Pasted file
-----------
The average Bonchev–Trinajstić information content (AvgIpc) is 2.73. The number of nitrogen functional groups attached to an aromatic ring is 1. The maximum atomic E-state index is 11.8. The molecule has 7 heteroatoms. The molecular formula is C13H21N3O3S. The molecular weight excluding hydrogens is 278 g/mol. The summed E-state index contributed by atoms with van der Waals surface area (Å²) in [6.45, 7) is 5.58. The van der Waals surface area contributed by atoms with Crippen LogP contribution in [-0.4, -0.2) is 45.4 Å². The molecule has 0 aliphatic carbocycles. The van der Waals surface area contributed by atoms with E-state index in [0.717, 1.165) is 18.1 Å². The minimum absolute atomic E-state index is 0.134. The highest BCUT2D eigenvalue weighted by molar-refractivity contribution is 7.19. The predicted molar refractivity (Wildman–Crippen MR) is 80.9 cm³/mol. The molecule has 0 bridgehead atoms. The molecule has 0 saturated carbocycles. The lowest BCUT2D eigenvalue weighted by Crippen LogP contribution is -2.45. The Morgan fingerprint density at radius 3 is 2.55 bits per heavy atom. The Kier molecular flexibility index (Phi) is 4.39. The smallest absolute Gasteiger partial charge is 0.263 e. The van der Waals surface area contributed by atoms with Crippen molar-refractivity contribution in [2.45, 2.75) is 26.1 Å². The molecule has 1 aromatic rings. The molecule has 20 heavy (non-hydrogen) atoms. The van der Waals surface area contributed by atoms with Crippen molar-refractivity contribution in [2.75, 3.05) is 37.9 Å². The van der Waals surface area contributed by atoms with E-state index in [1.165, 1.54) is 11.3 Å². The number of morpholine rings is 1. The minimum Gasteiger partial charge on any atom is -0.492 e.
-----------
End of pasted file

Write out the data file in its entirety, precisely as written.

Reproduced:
The average Bonchev–Trinajstić information content (AvgIpc) is 2.73. The number of nitrogen functional groups attached to an aromatic ring is 1. The maximum atomic E-state index is 11.8. The molecule has 7 heteroatoms. The molecular formula is C13H21N3O3S. The molecular weight excluding hydrogens is 278 g/mol. The summed E-state index contributed by atoms with van der Waals surface area (Å²) in [6.45, 7) is 5.58. The van der Waals surface area contributed by atoms with Crippen LogP contribution in [-0.4, -0.2) is 45.4 Å². The molecule has 0 aliphatic carbocycles. The van der Waals surface area contributed by atoms with E-state index in [0.717, 1.165) is 18.1 Å². The minimum absolute atomic E-state index is 0.134. The highest BCUT2D eigenvalue weighted by molar-refractivity contribution is 7.19. The predicted molar refractivity (Wildman–Crippen MR) is 80.9 cm³/mol. The molecule has 0 bridgehead atoms. The molecule has 0 saturated carbocycles. The lowest BCUT2D eigenvalue weighted by Crippen LogP contribution is -2.45. The Morgan fingerprint density at radius 3 is 2.55 bits per heavy atom. The Kier molecular flexibility index (Phi) is 4.39. The smallest absolute Gasteiger partial charge is 0.263 e. The van der Waals surface area contributed by atoms with Crippen molar-refractivity contribution in [2.45, 2.75) is 26.1 Å². The molecule has 1 aromatic rings. The molecule has 20 heavy (non-hydrogen) atoms. The van der Waals surface area contributed by atoms with Crippen molar-refractivity contribution in [2.75, 3.05) is 37.9 Å². The van der Waals surface area contributed by atoms with E-state index in [1.165, 1.54) is 11.3 Å². The number of morpholine rings is 1. The minimum Gasteiger partial charge on any atom is -0.492 e.